While trade policy poses a risk to U.S. economic growth, Federal Reserve Bank of Boston President Eric Rosengren said Friday, he would support faster rate hikes if risks are avoided and the economy gets stronger.
“Assuming these near term risks are avoided, my own forecast is somewhat stronger than the SEP forecast,” Rosengren told the Greater Boston Chamber of Commerce, according to prepared remarks release by the Fed. “Of course, I would support a somewhat faster increase in the federal funds rates if that stronger growth does indeed occur.”
Rosengren said his “forecast is somewhat stronger in terms of unemployment rates and inflation outcomes than the [Summary of Economic Projections] forecast, which is why I am in favor of somewhat more tightening than the median [Federal Open Market Committee] member.”
The expected outcome is not assured, as risks exist. “Disruptive international trade actions or increasing the risk of a boom-bust economy by overextending could, in my view, prove problematic for the economy,” he said. “And the status of fiscal and monetary ‘buffers’ call into question their ability to work against a shock or downturn.”
With gross domestic product expected to be fairly strong, the unemployment level seen falling below 4%, and inflation nearing the Fed’s 2% target by the end of the year — with two more 25-basis-point rate increases factored in.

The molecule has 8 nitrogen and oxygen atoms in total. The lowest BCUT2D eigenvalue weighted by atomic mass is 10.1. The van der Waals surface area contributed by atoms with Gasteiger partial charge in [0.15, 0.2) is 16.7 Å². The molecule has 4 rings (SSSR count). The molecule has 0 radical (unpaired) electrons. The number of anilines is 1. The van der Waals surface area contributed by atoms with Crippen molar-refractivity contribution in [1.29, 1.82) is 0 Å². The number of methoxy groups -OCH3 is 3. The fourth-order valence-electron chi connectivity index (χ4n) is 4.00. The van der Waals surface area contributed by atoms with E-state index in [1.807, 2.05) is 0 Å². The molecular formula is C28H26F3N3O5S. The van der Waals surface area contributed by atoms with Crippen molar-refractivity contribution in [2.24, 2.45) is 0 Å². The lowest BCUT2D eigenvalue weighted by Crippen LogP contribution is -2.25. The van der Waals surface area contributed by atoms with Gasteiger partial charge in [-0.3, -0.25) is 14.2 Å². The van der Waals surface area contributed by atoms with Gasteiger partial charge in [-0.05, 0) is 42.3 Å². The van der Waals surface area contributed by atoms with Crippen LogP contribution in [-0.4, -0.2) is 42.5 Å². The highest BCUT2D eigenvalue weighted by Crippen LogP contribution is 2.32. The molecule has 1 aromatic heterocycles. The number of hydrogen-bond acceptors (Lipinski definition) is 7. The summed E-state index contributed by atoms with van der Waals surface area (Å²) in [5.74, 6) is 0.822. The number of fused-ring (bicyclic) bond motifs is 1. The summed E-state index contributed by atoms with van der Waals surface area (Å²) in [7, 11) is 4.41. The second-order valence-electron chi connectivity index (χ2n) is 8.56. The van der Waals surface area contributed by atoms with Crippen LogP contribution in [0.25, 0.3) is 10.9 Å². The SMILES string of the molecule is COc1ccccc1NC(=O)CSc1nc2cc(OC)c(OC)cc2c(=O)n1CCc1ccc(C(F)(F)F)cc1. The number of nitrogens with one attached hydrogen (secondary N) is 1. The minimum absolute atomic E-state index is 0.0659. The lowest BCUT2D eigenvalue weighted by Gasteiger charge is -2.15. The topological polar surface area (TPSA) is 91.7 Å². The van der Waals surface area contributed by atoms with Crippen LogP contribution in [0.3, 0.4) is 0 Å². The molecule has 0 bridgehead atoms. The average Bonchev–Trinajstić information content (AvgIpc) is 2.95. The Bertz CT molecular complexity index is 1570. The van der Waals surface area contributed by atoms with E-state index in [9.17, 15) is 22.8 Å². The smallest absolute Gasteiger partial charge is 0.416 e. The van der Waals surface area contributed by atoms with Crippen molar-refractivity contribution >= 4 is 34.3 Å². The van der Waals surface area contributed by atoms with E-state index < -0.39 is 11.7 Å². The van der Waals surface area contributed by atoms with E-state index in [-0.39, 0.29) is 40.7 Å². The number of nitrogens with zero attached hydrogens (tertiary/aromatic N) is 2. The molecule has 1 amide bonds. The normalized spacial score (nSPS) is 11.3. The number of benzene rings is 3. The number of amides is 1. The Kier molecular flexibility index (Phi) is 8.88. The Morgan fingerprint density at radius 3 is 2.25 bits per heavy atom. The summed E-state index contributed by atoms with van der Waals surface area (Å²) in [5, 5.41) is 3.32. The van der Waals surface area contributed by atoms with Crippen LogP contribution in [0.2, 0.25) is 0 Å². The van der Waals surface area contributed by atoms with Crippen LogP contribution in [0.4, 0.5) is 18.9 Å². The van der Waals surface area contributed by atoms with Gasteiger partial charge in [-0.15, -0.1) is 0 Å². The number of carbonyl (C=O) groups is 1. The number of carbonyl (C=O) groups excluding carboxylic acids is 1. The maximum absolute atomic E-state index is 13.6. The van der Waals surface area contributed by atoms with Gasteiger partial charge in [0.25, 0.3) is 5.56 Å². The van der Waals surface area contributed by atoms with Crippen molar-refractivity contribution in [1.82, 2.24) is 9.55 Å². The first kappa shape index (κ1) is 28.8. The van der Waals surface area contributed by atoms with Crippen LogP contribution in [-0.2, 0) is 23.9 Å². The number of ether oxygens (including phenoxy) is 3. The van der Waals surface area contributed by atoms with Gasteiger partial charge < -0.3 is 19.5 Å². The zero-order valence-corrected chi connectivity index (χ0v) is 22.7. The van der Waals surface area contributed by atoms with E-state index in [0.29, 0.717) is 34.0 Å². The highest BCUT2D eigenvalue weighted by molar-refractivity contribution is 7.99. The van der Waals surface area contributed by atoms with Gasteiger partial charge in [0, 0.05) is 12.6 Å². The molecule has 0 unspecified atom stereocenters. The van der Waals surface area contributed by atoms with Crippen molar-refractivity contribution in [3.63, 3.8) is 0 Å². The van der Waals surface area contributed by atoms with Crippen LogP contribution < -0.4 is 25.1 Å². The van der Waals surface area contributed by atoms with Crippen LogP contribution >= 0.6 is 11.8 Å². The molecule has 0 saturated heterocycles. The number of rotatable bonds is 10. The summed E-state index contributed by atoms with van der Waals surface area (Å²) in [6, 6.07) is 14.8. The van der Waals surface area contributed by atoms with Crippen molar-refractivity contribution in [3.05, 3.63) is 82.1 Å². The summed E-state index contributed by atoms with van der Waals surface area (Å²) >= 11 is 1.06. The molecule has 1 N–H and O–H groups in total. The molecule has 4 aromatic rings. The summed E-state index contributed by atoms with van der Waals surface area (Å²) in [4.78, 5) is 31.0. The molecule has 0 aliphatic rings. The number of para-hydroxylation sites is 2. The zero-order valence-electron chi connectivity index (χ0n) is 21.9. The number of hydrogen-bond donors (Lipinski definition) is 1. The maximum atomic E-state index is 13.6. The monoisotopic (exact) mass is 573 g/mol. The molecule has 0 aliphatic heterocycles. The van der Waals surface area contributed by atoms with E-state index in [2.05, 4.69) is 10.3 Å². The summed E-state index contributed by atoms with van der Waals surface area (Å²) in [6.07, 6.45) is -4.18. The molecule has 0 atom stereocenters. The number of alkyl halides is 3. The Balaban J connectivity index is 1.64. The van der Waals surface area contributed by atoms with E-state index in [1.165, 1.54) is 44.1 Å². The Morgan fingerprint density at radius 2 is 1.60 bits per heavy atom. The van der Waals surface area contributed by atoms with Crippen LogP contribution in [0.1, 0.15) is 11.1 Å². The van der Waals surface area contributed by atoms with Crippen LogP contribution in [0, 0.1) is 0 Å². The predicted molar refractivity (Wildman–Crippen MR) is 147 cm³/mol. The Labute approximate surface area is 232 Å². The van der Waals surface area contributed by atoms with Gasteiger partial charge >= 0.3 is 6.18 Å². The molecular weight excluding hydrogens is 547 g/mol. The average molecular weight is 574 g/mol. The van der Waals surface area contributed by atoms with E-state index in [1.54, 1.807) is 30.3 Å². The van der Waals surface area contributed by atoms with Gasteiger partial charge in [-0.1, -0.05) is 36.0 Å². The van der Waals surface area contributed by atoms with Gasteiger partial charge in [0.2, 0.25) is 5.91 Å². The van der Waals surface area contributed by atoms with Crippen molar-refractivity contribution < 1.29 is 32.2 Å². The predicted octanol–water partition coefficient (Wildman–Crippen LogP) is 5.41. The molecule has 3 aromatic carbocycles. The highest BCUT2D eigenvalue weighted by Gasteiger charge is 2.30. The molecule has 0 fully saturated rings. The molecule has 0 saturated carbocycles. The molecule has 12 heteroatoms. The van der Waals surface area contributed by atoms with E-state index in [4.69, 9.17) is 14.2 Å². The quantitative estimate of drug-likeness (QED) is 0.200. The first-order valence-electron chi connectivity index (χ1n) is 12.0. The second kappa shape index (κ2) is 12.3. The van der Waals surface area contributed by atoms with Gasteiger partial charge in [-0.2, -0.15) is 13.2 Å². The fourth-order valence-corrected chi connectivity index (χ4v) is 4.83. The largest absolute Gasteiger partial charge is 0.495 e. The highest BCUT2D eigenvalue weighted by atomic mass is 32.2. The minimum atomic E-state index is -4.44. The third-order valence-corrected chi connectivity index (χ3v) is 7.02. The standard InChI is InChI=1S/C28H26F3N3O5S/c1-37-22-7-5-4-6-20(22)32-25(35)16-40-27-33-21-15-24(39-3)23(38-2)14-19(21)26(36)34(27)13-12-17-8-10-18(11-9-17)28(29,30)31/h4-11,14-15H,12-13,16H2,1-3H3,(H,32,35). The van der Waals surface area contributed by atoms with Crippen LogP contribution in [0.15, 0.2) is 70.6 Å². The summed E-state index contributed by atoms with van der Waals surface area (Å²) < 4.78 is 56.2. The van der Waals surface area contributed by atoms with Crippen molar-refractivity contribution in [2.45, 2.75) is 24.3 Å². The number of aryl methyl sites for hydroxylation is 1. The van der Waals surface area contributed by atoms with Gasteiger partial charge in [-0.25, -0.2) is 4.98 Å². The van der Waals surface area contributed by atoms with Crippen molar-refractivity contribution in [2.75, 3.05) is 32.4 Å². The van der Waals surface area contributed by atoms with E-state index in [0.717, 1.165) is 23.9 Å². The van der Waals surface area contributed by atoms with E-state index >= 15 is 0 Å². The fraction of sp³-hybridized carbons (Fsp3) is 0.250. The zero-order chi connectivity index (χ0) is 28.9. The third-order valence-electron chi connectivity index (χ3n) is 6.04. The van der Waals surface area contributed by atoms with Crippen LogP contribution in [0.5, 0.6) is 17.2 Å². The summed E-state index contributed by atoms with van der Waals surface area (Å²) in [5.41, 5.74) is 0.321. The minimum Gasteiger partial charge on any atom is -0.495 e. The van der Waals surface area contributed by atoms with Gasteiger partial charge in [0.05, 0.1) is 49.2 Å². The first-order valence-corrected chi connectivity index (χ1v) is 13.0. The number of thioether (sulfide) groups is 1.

“My own views are that labor markets may tighten more than the median SEP forecast suggests, and that inflation is likely to increase a bit more than the current median forecast by FOMC participants,” Rosengren noted. “Therefore, I expect somewhat more tightening may end up being needed than is currently reflected in the projected median for the federal funds rate.”
Forecasts “often prove imperfect,” since assumptions that are hard to predict are made, he said.
Among the risks to the forecast, Rosengren noted, are tariffs, oil production and foreign economies’ monetary policy. “Many of these questions require the forecasting of political outcomes rather than underlying economic relationships — and this is not an area of comparative advantage for economists.”
Trade and the economy overheating are the short-term concerns, while “reduced capacity of both fiscal and monetary policy to act against downturns” remain the long-term challenges.
While exports remain important to the U.S., he suggested, “It would take a significantly broader set of trade actions than those reported to date to materially reduce the roughly $2.4 trillion in annual U.S. exports. Still, spillover effects are possible, beyond just the industries where exports could be affected by possible trade barriers.”
Federal debt as a percentage of GDP poses a long-term risk. “My concern is this: by using up so much fiscal capacity now — by which I mean the ability to lower tax rates or boost federal spending to offset economic weakness — the country risks not having sufficient fiscal capacity in the future when it might be needed,” Rosengren said. “And this lack of fiscal capacity would be particularly troubling if monetary policy could not aggressively offset adverse shocks.”
And, with the forecast for long-run fed funds of 2.9%, and the standard lowering of rates in a recession generally viewed as 5 percentage points, Rosengren said, “it is quite likely that interest rates would reach zero again in a downturn.”